Una Crown's Wisbech murder: Knife not used to kill pensioner
A knife found close to a murdered pensioner's home was not the weapon that killed her, police have revealed.
Widow Una Crown, 86, was found dead in her home on Magazine Lane, Wisbech, Cambridgeshire, on 13 January. She had been stabbed and set on fire.
A "large" knife was found five days after she died by a man delivering newspapers in a nearby street.
But, Cambridgeshire Police said it had been "eliminated from our enquiries and [not connected] to the murder."
Officers said they now know the knife, which was hidden by snow, had been left there shortly before the member of the public found it.
The pensioner's body was found at 10:45 GMT on the Sunday, two days after she was last seen alive. A friend had however, spoken to her on the phone at 17:00 GMT, the night before she was found dead.
A post-mortem examination revealed she died from stab wounds.
Cambridgeshire Police said her clothing had been set on fire following her death in an apparent effort to cover up her injuries and destroy evidence.
Police said they now believed there was an electrical fault with the hob on Mrs Crown's cooker, but could not confirm whether they believed that started the fire or whether an accelerant was used.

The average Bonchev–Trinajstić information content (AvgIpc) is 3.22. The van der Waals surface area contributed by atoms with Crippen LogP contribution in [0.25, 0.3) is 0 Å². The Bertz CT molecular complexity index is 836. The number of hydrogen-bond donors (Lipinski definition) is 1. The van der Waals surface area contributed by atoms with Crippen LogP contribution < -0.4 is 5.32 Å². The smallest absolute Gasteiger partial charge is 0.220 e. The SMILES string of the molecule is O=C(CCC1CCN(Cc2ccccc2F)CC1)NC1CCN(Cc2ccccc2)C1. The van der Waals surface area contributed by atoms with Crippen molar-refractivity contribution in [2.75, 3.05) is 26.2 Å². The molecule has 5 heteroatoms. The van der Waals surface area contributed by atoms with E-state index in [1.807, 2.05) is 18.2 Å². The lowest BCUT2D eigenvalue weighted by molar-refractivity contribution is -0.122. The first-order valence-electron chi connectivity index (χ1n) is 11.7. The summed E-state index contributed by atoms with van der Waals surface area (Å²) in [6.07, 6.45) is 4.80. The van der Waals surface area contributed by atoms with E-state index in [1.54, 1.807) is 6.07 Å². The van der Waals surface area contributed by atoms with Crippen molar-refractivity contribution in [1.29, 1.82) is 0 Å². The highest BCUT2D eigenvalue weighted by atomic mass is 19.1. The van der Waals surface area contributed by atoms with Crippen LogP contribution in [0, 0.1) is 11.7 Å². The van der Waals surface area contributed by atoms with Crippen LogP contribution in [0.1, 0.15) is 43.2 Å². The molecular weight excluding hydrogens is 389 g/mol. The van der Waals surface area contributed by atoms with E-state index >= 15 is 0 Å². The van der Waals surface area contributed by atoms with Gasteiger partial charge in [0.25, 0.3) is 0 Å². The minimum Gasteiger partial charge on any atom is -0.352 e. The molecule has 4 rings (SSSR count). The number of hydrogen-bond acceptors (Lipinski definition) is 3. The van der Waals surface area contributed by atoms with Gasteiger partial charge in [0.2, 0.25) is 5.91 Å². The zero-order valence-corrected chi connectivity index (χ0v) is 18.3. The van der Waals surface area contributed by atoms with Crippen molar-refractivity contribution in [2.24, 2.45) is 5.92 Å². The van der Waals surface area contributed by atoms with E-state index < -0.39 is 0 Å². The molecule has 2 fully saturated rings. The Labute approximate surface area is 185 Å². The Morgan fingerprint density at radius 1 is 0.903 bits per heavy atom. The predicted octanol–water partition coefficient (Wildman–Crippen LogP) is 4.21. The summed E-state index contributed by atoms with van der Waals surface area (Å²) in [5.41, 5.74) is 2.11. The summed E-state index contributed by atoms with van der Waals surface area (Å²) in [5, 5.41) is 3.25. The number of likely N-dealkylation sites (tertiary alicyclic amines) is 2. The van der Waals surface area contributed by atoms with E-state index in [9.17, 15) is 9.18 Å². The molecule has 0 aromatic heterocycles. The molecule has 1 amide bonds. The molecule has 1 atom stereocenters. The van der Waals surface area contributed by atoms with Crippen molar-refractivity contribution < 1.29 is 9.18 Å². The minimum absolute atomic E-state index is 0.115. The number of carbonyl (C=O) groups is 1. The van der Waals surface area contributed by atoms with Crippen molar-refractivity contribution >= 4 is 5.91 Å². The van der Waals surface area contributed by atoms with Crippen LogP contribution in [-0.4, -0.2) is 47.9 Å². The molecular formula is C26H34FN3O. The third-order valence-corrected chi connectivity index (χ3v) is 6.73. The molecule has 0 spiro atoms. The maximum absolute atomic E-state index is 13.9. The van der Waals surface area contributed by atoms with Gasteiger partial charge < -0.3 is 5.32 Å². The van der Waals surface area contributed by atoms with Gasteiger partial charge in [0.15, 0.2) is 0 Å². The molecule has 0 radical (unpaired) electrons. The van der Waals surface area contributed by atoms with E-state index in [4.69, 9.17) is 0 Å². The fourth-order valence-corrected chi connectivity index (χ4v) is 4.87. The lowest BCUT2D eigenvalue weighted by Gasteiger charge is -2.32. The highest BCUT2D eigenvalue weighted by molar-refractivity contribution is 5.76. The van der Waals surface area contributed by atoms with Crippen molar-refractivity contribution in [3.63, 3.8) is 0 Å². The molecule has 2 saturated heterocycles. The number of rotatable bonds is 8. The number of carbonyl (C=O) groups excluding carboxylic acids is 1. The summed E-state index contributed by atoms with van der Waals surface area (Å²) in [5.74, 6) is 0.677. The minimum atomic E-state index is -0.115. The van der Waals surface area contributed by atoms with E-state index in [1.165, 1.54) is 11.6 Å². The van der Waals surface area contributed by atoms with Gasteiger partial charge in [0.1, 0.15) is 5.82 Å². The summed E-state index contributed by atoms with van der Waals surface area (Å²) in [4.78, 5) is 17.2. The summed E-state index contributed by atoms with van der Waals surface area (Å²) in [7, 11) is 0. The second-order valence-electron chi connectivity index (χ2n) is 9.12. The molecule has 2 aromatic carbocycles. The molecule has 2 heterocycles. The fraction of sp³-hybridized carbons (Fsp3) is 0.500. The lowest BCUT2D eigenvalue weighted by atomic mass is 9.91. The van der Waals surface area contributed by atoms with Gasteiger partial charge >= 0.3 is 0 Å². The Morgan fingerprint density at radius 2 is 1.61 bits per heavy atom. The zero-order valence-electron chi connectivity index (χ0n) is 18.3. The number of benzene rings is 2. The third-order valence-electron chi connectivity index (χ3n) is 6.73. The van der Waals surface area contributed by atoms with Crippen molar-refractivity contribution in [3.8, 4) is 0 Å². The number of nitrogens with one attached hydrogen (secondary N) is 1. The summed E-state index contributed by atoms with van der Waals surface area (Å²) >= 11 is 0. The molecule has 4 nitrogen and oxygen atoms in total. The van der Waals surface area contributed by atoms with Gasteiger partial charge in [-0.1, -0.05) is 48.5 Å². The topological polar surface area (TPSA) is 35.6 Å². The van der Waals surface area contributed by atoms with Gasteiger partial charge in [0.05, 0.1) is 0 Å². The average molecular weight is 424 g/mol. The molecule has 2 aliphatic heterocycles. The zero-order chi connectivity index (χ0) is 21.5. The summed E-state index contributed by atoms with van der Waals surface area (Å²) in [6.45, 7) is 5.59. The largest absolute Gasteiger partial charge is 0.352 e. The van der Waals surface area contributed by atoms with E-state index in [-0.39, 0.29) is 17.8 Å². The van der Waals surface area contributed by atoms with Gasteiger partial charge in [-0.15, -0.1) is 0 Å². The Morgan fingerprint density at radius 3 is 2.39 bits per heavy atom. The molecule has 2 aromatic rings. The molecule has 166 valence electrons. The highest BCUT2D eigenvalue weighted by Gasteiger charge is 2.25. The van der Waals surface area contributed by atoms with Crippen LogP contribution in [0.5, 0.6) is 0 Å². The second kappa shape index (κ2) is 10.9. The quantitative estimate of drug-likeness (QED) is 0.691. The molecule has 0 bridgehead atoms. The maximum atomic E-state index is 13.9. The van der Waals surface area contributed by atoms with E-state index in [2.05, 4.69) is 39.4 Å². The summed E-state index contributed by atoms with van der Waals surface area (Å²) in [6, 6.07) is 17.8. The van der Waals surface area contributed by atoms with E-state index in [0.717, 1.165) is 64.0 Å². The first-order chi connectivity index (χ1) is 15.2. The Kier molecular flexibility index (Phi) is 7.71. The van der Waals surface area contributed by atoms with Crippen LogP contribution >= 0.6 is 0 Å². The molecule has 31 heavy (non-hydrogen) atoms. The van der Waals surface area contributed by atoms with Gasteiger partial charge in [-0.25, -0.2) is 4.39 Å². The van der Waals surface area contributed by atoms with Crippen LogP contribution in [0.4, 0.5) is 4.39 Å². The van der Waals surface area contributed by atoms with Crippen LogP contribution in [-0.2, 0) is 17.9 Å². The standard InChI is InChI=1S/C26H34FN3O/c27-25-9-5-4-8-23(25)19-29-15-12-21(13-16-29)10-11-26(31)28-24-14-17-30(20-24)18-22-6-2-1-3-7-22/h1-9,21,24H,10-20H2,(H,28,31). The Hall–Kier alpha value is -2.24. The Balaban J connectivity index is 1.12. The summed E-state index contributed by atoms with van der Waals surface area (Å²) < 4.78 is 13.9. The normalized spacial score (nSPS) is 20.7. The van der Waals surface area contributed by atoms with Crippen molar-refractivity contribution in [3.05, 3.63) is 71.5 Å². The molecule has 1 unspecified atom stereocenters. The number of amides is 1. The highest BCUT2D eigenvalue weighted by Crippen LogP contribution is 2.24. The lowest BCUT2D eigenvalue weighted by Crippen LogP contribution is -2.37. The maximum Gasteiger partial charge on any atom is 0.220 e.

Three men were seen near her home on the Saturday night between about 23:30 and 23:45 GMT, the force said.
A £10,000 reward is being offered by charity Crimestoppers for information which leads to the conviction of her killer.
Det Ch Insp Jon Hutchinson said: "We are very keen to identify the three men who were seen in the area of Magazine Lane as they may hold vital information which could help our investigation."
Mrs Crown's niece Judy Payne, 69, said in a police statement her family "desperately wants justice" over her killing, stating, "whoever committed this terrible crime needs to be caught."
Mrs Payne said her aunt ran Elm Post Office with her late husband Jack, known as Ron, after they got married in April 1948.
After retiring, Mrs Crown had a number of office jobs, including one at a solicitors.
"She was a very healthy, but private lady who enjoyed being in the company of her relatives and friends," said Mrs Payne.